By: Jessica Kidd, Associate Director of First-Year Writing and Clinical Professor of English
This is our fifth pedagogy series on Cool@Hoole. Check out previous pedagogy posts from series one, two, three, and four.
EN 408 is a senior-level creative writing class, and each section of the course has a different focus. My particular section is focused around the theme of “Writer in a Wide World,” and the class has been devoted to exploring different sources of inspiration that help writers expand from their default modes of writing. We’ve visited the Sarah Moody art gallery and scientific collections. We’ve used chance operations, pop culture, articles on scientific discoveries, and ethnopoetics to inform and inspire our writing practice this semester.
The most involved project of the semester has been the archival research project using collections from the Hoole Special Collections library. Amy Chen, CLIR Postdoctoral Fellow, preselected collections that my students were able to explore and then choose among. We chose to use preselected collections so that students had the challenge of working with personalities and backgrounds that they may not have otherwise chosen on their own. This challenge continued the class theme of working outside a writer’s normal modes and predilections.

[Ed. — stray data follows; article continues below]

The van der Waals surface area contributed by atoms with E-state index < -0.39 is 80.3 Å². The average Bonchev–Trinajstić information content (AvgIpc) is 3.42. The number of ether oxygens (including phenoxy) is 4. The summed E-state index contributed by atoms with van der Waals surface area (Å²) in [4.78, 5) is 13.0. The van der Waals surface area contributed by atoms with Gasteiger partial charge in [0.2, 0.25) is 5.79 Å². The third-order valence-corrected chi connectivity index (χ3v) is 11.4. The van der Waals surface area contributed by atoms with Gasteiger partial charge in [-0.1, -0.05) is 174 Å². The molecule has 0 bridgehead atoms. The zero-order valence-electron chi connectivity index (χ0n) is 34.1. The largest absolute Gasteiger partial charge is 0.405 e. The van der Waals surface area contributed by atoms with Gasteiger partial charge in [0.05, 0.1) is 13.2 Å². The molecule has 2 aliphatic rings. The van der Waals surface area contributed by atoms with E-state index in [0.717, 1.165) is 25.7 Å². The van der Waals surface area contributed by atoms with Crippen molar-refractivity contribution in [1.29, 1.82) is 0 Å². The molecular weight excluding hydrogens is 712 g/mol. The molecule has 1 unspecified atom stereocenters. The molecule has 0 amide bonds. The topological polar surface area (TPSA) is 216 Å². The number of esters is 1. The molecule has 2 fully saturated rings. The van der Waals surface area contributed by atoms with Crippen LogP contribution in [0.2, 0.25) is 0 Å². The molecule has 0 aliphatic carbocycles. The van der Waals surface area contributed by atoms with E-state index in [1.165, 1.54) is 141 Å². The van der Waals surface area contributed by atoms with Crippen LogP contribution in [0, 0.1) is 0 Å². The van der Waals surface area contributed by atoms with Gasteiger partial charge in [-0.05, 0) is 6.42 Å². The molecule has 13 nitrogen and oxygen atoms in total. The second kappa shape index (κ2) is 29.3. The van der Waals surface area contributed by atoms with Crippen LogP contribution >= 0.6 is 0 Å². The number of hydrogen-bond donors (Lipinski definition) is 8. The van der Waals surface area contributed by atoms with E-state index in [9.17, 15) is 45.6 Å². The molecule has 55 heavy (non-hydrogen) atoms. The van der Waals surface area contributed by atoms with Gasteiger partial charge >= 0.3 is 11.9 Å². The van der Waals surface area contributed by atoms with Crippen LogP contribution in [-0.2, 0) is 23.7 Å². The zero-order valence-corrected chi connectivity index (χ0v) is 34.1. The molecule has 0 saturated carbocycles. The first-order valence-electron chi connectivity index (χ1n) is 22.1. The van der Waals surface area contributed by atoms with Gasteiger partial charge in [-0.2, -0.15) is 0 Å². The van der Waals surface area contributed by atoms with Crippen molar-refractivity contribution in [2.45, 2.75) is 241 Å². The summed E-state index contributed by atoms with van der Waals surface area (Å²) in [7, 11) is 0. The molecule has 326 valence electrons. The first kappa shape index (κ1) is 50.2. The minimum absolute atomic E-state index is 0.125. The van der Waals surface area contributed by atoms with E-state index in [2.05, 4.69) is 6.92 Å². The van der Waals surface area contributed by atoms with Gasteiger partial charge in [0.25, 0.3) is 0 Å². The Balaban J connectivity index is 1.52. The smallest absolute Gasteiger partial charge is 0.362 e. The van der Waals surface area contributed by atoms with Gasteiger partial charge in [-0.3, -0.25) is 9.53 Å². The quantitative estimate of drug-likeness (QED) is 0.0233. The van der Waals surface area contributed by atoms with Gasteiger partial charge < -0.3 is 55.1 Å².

Once students had the chance simply to enjoy immersing themselves in primary documents and the intimate view of history they afford, students started the work of crafting a creative piece inspired by their particular collections. Students had complete creative license to transform their initial material into poetry, fiction, or a hybrid form. They used the archival material as a springboard to engage with people and historical periods that might not have otherwise made it into their writing, but the end projects also reflected the interests and strengths of the individual authors. Resulting creative pieces ranged from historical fiction to science fiction to lyrical poetry.
While students were able to transform the archival material as they saw fit, they were asked to make deliberate decisions about their writing choices. Anachronism, fictionalization of historic figures, addition of speculative elements, etc. were all carefully considered moves made in the interest of artistry. Peer workshops gave students the chance to both explain their creative choices and to critique and help refine the choices of their peers.
I’m excited to be able to share a selection of the work that emerged from this archival research project.